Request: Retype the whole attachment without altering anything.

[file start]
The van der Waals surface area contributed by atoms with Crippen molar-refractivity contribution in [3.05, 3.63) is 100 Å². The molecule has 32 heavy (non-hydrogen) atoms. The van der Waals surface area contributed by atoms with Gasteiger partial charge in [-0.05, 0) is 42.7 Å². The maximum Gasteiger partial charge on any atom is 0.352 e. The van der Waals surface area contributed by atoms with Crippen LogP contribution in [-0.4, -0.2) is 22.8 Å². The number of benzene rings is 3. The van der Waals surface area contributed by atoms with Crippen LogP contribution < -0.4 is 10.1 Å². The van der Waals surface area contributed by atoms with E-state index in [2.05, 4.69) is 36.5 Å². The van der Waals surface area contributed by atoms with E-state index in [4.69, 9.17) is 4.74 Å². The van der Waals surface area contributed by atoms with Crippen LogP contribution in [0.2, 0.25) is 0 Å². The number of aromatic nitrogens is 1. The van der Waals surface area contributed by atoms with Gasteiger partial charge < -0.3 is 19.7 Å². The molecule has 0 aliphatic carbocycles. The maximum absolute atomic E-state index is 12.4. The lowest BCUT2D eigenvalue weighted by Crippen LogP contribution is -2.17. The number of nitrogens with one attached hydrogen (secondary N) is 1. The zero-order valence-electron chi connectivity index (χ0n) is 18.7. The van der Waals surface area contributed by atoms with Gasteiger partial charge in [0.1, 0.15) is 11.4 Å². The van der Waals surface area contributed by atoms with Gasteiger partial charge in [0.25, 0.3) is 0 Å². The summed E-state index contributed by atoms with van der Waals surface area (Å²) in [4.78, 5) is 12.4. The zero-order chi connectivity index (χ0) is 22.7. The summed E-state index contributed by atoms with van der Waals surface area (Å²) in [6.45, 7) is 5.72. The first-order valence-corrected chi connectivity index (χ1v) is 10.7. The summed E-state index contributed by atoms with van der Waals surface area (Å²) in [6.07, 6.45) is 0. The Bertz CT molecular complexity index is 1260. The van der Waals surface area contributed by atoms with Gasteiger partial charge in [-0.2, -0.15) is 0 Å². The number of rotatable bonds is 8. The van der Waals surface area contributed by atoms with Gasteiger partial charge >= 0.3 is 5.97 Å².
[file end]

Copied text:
The van der Waals surface area contributed by atoms with Crippen molar-refractivity contribution in [3.05, 3.63) is 100 Å². The molecule has 32 heavy (non-hydrogen) atoms. The van der Waals surface area contributed by atoms with Gasteiger partial charge in [-0.05, 0) is 42.7 Å². The maximum Gasteiger partial charge on any atom is 0.352 e. The van der Waals surface area contributed by atoms with Crippen LogP contribution in [-0.4, -0.2) is 22.8 Å². The number of benzene rings is 3. The van der Waals surface area contributed by atoms with Crippen LogP contribution < -0.4 is 10.1 Å². The van der Waals surface area contributed by atoms with E-state index in [2.05, 4.69) is 36.5 Å². The van der Waals surface area contributed by atoms with E-state index in [4.69, 9.17) is 4.74 Å². The van der Waals surface area contributed by atoms with Crippen LogP contribution in [0.2, 0.25) is 0 Å². The number of aromatic nitrogens is 1. The van der Waals surface area contributed by atoms with Gasteiger partial charge < -0.3 is 19.7 Å². The molecule has 0 aliphatic carbocycles. The maximum absolute atomic E-state index is 12.4. The lowest BCUT2D eigenvalue weighted by Crippen LogP contribution is -2.17. The number of nitrogens with one attached hydrogen (secondary N) is 1. The zero-order valence-electron chi connectivity index (χ0n) is 18.7. The van der Waals surface area contributed by atoms with Gasteiger partial charge in [0.1, 0.15) is 11.4 Å². The van der Waals surface area contributed by atoms with Gasteiger partial charge in [0.25, 0.3) is 0 Å². The summed E-state index contributed by atoms with van der Waals surface area (Å²) in [4.78, 5) is 12.4. The zero-order chi connectivity index (χ0) is 22.7. The summed E-state index contributed by atoms with van der Waals surface area (Å²) in [6.45, 7) is 5.72. The first-order valence-corrected chi connectivity index (χ1v) is 10.7. The summed E-state index contributed by atoms with van der Waals surface area (Å²) in [6.07, 6.45) is 0. The Bertz CT molecular complexity index is 1260. The van der Waals surface area contributed by atoms with Gasteiger partial charge in [-0.2, -0.15) is 0 Å². The number of rotatable bonds is 8. The van der Waals surface area contributed by atoms with Gasteiger partial charge >= 0.3 is 5.97 Å².